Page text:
Low Great Salt Lake levels force boats out of the water
For the past year Jyson Prince has called the Great Salt Lake home. Prince and his wife are part of a small community of sailors who live aboard their boats at the Great Salt Lake Marina. But with the Great Salt Lake at near historic lows, living on the water is no longer an option for Prince and his neighbors.
“This is my home, where I feel comfortable, and it’s been taken away from me. I don’t like being on dirt,” said Prince. “I’m half tempted to go dig a hole, fill it with water, put my boat in there and be happy.”
The water level at the Great Salt Lake is at near record lows. According to the U.S. Geological Survey’s Utah Water Science Center, the lake is currently at 4194 feet. That is just three feet above the record low of 4191.35, set in 1961.
The extremely low lake levels have forced boats out of the marina, including Prince’s 30 foot sailboat. Marina owners, with the help of the Coast Guard Auxiliary and an 80-foot crane, removed 80 boats from the marina over a two-day period in April.
Dropping water levels have threatened the lake’s sailing community for years, leaving many boats stuck in the mud in their slips. After the second driest winter on record, members of the Great Salt Lake Yacht Club, fearing the loss of their 140 year old sailing tradition, increased lobbying efforts for state funds to dredge the marina. The yacht club and marina owners convinced state legislatures of the need to deepen the marina, with the 2015 Utah State Legislature allocating $1.5 million to dredge the marina over the summer.
The plans require all boats with a draft of over three feet to be removed from the lake. Falling water levels throughout the summer would otherwise leave these boats’ keels buried in the mud, preventing engineers from dredging beneath them. The area surrounding the launch ramp is one of the shallowest parts of the marina, which means that for larger boats, the only option is to be lifted out.
Prince and his wife will be moving into a room at a friend’s home through the summer. Other live-aboards (people living in their boats) will be relocating to campers while dredging is underway.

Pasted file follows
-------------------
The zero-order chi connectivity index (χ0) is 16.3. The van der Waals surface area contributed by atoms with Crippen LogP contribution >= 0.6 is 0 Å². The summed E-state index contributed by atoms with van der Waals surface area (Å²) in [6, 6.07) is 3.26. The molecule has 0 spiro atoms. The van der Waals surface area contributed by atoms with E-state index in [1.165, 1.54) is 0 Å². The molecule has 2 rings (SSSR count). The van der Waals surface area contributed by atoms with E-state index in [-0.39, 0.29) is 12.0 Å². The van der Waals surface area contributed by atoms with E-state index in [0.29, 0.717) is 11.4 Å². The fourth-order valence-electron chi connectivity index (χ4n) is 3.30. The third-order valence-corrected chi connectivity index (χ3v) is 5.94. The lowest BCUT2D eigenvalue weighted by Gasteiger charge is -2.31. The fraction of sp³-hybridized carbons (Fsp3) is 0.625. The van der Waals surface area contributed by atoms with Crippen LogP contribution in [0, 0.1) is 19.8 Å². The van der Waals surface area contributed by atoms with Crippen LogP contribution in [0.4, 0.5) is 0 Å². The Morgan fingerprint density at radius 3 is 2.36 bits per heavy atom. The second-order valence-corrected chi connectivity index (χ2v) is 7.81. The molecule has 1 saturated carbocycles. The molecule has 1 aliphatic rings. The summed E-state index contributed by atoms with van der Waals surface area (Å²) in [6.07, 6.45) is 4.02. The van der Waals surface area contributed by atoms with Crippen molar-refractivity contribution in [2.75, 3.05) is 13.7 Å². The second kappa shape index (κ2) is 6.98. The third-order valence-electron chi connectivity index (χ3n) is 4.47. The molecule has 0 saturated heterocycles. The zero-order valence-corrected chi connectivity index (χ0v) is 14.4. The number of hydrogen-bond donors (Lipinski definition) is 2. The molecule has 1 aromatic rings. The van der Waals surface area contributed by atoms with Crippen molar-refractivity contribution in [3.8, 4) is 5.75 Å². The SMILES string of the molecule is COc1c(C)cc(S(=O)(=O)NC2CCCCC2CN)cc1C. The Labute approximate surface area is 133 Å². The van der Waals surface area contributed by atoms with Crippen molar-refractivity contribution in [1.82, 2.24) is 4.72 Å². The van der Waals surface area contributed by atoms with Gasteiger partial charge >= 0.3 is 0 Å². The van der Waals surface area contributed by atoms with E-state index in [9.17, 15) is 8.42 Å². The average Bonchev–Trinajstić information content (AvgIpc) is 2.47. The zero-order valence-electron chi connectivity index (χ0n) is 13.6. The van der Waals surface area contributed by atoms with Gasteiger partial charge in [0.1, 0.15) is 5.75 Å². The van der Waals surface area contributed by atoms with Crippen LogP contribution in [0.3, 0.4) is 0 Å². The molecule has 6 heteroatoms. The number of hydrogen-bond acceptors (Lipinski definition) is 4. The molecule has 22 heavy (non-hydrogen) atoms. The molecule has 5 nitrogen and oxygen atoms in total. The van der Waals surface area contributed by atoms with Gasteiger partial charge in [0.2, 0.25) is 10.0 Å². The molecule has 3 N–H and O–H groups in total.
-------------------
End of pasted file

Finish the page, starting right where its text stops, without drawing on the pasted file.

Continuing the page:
More boats still need to removed from the marina, with 40 boats expected to be removed in May. By early summer, 280 to 300 of the marina’s 320 slips will be empty.
The marina has converted much of its parking lot to boat storage, where most of the boats will sit through the summer. The removal of the boats will cost the state revenue typically accrued through slip fees at Saltair Beach State Park.
“It’s gonna hurt,” said Harbormaster Dave Shearer. “But mother nature killed us. If we’d had a regular snowpack, we’d have only had to pull three or four boats out for dredging.”
What hurts boat owners the most is the blow to the Great Salt Lake’s sailing community.
“We’re all one big family,” said Cathy Schoney, who has been sailing on the lake for over two decades. “Everybody supports each other. If you need help, someone will help you out.”
Schoney’s son began sailing in the junior racing program 20 years ago, and the community has been a big part of their lives since. Schoney will be taking her boat to Oregon, and plans to keep it there for the foreseeable future.
Despite the frustrations, most boat owners are excited that dredging is finally happening and are hopeful that it will be enough to allow sailing to continue at the Great Salt Lake.
“We’ll need to dredge down at least ten feet to get through the next two years,” Shearer estimates. With the current drought conditions, Shearer doesn’t expect the lake to go up any time soon. “The reservoir is going to be so dry it’ll take every drop of water. We’d need 150% snowpack or more for the lake to go up in the next couple of years.”
Even with Utah snowpack levels at 32 percent of normal, Shearer is optimistic for the long-term health of the lake. He expects lake levels to begin going up after 2017.
“It’s just weather pattern,” said Shearer. “You can talk about global warming, but look at how hard the East Coast got hit this year. It’s all about where the storm tracks go.”
Shearer hopes that most boats will be back in the water by fall or early winter of this year.
Some boat owners don’t share his optimism, though, and are selling or permanently moving their boats. “It’s sad,” said Shoney, whose boat sits on its trailer awaiting the move to Oregon. “This place is home. I don’t want to see it go away.”